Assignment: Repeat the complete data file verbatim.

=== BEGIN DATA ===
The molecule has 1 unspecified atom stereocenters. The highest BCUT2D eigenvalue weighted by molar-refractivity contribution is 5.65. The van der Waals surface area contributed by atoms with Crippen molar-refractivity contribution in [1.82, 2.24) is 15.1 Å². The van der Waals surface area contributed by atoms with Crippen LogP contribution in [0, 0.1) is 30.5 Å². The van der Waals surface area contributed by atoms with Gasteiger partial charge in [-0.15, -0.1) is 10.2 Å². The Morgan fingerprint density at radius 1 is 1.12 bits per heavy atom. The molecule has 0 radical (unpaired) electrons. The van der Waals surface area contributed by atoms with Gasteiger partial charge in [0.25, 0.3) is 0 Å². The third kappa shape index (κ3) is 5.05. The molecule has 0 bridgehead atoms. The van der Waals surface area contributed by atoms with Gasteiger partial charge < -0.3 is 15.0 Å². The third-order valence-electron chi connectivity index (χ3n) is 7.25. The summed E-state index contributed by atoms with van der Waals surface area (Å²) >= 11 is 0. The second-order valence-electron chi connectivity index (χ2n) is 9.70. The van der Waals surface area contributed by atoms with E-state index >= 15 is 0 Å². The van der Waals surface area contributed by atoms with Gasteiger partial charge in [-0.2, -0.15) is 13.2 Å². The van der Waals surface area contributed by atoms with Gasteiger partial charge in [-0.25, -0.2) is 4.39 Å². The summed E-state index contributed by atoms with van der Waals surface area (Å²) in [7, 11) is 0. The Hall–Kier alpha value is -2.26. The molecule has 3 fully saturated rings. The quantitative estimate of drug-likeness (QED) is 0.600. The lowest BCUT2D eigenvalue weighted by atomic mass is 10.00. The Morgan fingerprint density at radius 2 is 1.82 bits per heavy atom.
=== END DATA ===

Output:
The molecule has 1 unspecified atom stereocenters. The highest BCUT2D eigenvalue weighted by molar-refractivity contribution is 5.65. The van der Waals surface area contributed by atoms with Crippen molar-refractivity contribution in [1.82, 2.24) is 15.1 Å². The van der Waals surface area contributed by atoms with Crippen LogP contribution in [0, 0.1) is 30.5 Å². The van der Waals surface area contributed by atoms with Gasteiger partial charge in [-0.15, -0.1) is 10.2 Å². The Morgan fingerprint density at radius 1 is 1.12 bits per heavy atom. The molecule has 0 radical (unpaired) electrons. The van der Waals surface area contributed by atoms with Gasteiger partial charge in [0.25, 0.3) is 0 Å². The third kappa shape index (κ3) is 5.05. The molecule has 0 bridgehead atoms. The van der Waals surface area contributed by atoms with Gasteiger partial charge < -0.3 is 15.0 Å². The third-order valence-electron chi connectivity index (χ3n) is 7.25. The summed E-state index contributed by atoms with van der Waals surface area (Å²) >= 11 is 0. The second-order valence-electron chi connectivity index (χ2n) is 9.70. The van der Waals surface area contributed by atoms with E-state index >= 15 is 0 Å². The van der Waals surface area contributed by atoms with Gasteiger partial charge in [-0.2, -0.15) is 13.2 Å². The van der Waals surface area contributed by atoms with Gasteiger partial charge in [-0.25, -0.2) is 4.39 Å². The summed E-state index contributed by atoms with van der Waals surface area (Å²) in [7, 11) is 0. The Hall–Kier alpha value is -2.26. The molecule has 3 fully saturated rings. The quantitative estimate of drug-likeness (QED) is 0.600. The lowest BCUT2D eigenvalue weighted by atomic mass is 10.00. The Morgan fingerprint density at radius 2 is 1.82 bits per heavy atom.